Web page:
Studies by  Avena, Rada and Hoebel, using laboratory rats demonstrate that the characteristics of  sugar addiction are similar to the binging, withdrawal and craving experienced in drug addiction. Their findings indicate that sugar is potentially as addictive because it is a substance that acts on brain circuits such as the dopamine and opioid pathways. (3)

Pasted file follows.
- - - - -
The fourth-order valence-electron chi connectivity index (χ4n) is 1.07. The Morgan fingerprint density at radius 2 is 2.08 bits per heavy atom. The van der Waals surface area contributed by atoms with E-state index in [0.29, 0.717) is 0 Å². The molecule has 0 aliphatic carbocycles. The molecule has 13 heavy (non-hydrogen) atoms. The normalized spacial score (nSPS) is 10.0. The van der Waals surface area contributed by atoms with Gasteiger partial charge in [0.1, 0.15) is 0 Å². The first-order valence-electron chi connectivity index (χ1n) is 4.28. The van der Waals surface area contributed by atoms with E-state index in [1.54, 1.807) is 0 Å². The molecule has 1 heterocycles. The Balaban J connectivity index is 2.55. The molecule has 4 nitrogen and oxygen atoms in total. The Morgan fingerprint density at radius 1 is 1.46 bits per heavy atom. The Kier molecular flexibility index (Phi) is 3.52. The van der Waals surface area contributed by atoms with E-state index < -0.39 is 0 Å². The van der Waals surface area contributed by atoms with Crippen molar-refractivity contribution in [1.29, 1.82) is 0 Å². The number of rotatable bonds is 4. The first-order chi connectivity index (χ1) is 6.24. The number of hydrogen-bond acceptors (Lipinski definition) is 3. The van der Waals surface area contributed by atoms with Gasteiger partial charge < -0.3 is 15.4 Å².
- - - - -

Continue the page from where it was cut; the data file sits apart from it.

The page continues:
Most of our food supply has been processed and refined to point that it has become more a drug and less a nutrient.  It is no surprise, although it is alarming, to see our country moving toward more refined and processed foods. Whole aisles of food in the grocery store contain no whole foods. The poor quality of our food supply is causing an increase in obesity and other health related issues. For food addicts,  these highly refined foods act as mood-altering drugs with extensive negative health consequences.   Refined food choices contribute to serious health issues: physical, mental and emotional creating a healthcare crisis.   Nancy Appleton, PhD,  has listed 140 reasons why sugar is ruining your health, in her recently released book, Suicide by Sugar.  Her well researched list includes many health problems which could be eliminated by abstinence from refined and processed carbohydrates.  (2)